Guess what? On Thursday March 17, we shall celebrate Saint Patrick's Day.
It's his special religious feast day and it is the anniversary of his death in the 5th century. The Irish have observed this holiday for over 1,000 years. It falls during the Christmas season of Lent.
Irish families usually attend church in the morning and celebrate in the afternoon.
Lenten prohibition against the consumption of eating meat were waived and people would dance, drink, and feast.
Their traditional meal consisted of Irish bacon and cabbage. The first Saint Patrick's Day parade took place in the United States. Irish soldiers served in the English military marching through New York City on March 17, 1762. Along with music, the parade helped soldiers reconnect with their Irish roots, as well as fellow Irishmen serving in the English army.
Twelve years ago in June and July of 1998, I had the great pleasure to travel to both Scotland and Ireland to find my own roots.
My maiden name is McReynolds. I traveled with the Mississippi State University Art Department to sketch and paint portraits, landscapes and still life.
Two other ladies and I flew our daughters over to join us for the last weeks of our trip. My cousin, John Thomas McReynolds and his son, Russ McReynolds, escorted our three girls overseas. Their airplane landed in Scotland to join us, and the next day we began our journey to Ireland together.
We were greeted in Ireland by Father Michael O'Brien, who served as the priest for 12 years as Saint Joseph Catholic Church in Starkville, and his niece, Marie Hickey. He became our tour guide welcoming and taking all over South of Ireland. We rented a van so that we could all travel together.
In a day or so, we went on to North of Ireland to visit our cousin, Alister McReynolds and his family, Eileen, Kirstey, Michael, and Alexander. Alister was President of Lisburn Institute, a fine university in Lisburn, Northen Ireland.
July 26, 1998 was our only daughter, Miriam Elizabeth Davis,' nineteenth birthday. We stayed in a beautiful country farm Irish Bed and Breakfast. Early the next day we began Elizabeth's birthday with a delicious Irish breakfast complete with a birthday cake and glowing 19 candles. I had found an antique necklace with a dainty real gold “E” and a chain to match to present to her early that next morning after we had sung “Happy Birthday” to her.
Her special surprise was to get to ride by ferry to the grave site of Saint Patrick.
When we arrived we saw a simple rose gently placed on his grave. We all knelt down with great reverence and said a prayer together for him.
Later that day we took her to also see her great-great-great-great (many great's) grandfather, John McReynolds,' grave.
What an experience to get to be at both grave sites that day, and we shall cherish our memories the rest of our lives.
As an artist I did get to create with my paints and brushes on my canvas both Scotland and Ireland. As an artist I get to create something fun every day in 2011 by simply creating on my own wooden front wrap-around front porch of our 100-year-old family home, at 501 Louisville Street in Starkville, with my “wo-mannequins” and everything else.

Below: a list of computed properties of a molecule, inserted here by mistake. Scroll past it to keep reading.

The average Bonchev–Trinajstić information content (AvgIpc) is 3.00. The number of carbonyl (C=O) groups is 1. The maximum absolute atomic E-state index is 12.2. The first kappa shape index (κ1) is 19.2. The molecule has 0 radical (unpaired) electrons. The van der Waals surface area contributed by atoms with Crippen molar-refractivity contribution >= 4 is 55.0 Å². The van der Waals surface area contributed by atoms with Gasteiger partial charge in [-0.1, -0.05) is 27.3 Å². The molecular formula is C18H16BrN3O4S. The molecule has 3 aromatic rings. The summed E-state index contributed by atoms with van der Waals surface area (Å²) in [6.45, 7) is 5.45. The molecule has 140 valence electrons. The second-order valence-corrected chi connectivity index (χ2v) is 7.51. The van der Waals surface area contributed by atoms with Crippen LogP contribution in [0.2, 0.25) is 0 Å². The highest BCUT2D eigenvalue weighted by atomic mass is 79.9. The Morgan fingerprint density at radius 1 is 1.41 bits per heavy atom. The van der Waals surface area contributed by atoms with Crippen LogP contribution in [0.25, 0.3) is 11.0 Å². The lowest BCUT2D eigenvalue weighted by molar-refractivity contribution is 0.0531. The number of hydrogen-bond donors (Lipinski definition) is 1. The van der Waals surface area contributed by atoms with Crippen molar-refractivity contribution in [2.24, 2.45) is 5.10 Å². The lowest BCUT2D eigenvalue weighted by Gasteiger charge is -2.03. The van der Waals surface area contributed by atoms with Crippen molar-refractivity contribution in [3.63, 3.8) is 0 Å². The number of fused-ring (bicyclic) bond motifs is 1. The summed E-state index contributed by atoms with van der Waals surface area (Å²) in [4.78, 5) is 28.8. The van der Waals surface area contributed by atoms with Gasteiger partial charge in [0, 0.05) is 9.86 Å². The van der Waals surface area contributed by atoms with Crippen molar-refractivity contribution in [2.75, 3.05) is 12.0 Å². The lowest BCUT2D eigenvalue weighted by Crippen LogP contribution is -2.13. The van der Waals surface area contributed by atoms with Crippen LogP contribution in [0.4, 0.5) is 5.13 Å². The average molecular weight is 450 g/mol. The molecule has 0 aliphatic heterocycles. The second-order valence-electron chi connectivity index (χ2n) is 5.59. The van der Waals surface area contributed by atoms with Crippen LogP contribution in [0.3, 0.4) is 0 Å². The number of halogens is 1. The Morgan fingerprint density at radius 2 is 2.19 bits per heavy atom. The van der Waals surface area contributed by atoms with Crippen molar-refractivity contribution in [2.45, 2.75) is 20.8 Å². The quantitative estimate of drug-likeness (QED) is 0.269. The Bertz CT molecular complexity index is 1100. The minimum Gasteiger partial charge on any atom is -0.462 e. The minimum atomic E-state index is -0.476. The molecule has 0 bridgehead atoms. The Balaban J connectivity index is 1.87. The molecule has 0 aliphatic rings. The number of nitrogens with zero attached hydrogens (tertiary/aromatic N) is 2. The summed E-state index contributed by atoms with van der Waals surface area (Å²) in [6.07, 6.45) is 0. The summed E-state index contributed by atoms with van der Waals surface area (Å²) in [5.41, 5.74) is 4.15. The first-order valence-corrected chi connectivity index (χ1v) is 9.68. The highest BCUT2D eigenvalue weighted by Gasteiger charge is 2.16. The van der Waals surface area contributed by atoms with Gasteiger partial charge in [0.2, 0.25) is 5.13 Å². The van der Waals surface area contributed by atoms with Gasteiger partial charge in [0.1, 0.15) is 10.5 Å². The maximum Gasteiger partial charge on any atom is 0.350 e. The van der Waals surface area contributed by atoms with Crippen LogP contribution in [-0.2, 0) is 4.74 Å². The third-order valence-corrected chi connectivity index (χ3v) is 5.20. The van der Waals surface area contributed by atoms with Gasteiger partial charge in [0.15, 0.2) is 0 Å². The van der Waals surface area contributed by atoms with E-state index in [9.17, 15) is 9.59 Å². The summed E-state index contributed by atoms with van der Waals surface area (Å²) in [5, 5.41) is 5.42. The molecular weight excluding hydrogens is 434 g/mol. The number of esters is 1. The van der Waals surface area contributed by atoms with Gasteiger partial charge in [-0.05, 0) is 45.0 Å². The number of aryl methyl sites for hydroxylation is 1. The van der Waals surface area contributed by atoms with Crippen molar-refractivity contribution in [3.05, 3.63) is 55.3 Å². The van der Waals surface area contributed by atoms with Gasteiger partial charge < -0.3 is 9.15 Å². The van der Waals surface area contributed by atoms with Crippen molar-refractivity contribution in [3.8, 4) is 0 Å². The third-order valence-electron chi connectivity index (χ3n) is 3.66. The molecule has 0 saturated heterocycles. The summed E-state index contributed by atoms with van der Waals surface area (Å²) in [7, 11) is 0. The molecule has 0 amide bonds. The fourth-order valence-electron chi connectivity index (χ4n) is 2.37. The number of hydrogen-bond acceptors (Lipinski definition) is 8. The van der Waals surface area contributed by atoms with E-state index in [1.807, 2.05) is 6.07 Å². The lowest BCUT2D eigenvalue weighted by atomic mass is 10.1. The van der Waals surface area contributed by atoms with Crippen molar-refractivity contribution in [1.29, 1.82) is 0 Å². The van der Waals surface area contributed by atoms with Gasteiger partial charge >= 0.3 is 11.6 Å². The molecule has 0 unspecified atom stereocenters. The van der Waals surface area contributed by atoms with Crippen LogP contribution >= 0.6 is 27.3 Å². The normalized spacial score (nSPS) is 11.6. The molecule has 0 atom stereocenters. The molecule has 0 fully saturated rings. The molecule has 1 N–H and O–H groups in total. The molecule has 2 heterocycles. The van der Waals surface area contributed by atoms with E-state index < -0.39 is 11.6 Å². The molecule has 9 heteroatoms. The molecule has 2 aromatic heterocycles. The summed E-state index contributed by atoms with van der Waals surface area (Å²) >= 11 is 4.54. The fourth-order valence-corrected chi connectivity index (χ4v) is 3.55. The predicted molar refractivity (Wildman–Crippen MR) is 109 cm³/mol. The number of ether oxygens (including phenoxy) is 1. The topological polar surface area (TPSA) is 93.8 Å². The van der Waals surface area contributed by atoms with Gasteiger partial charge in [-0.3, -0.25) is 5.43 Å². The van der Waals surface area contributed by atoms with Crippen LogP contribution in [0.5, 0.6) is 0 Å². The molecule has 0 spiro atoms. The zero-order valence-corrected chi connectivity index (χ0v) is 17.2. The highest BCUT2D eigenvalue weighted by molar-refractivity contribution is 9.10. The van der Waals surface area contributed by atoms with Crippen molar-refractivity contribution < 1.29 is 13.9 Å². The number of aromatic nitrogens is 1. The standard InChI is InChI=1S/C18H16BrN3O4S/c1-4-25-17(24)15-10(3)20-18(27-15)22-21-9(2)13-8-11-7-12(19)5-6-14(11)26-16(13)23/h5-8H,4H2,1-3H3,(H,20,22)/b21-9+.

This old porch becomes my palette, filled with many colors to share with you, “my viewer” as you pass by this very busy street each day.
As an artist, life every day is simply a creation! It could be a hat I might create or a doll I might dress up.
I hope that we all never ever grow up, but, instead, have the heart and soul of a forever young “Peter Pan!” If we all grew up, life might become boring, agree?
Pretend with me, and let's go right now to the emerald green country of Ireland. Let's celebrate the entire month of March, and let’s especially honor our great Saint Patrick on March 17.
Our whole porch is colored in shades of green. Drive slowly by, and you shall see dark green, lime green, and medium green.
Dottie is sitting by our front door, and her little granddaughter, Mollie Golly, are both dressed in all green with matching tall Saint Patrick's hats on. They both have on green wigs. Mollie Golly has on a fancy net skirt with shamrocks on her skirt. You might say, both are like ... “Two green peas in a green pod!”
“Bully” our Mississippi State University mascot “takes the cake!” He is the “cherry on the sundae!”
He is sporting a green and white tall hat with two Irish men on top with orange beards and green top hats too. Oh they look Irish! He has a fury green necklace for a dog collar, and look at his green painted toenails.
He is one cute Bulldawg! He is green and white instead of maroon and white.
There are two other characters that you must drive by and see. They are Lassie and Sassy, and both two little “jest a rocking” in chairs. Lassie is “one cute cookie” dressed in all green with green shoes and hat to match.
Little Sassy was created out of a glittery tall green hat. I taped on her eyes, nose, and mouth, topped her off with a real green crocheted hat with hint of a pink rose on top. I made a green bouquet out of Irish Shamrocks to go by one side of the front door in a hanging tin bucket.
I know that Dottie, Mollie Golly, “Mr. Bulldawg,” Lassie, and Sassy are sitting, standing, rocking, and dreaming of white sheep munching and grazing in those GREEN, GREEN, GREEN pastures high on those Irish mountain tops surrounded by those Irish castles that reach to the blue sky with a colorful rainbow too, and they are dancing a funny Irish jig in an Irish pub.
It’s our windy month of March with all the bright yellow daffodils blooming and blowing gently in the wind, but our hearts are back in Ireland on this Saint Patrick's Day on March 17.
To each one of you with that wonderful Irish accent... I leave you now with an Irish March breeze on your back as you walk down that Irish trail on the tall GREEN, GREEN, GREEN mountain.... “May God Hold You Gently In The Palm Of His Hand!” A green Happy Saint Patrick’s Day to ya!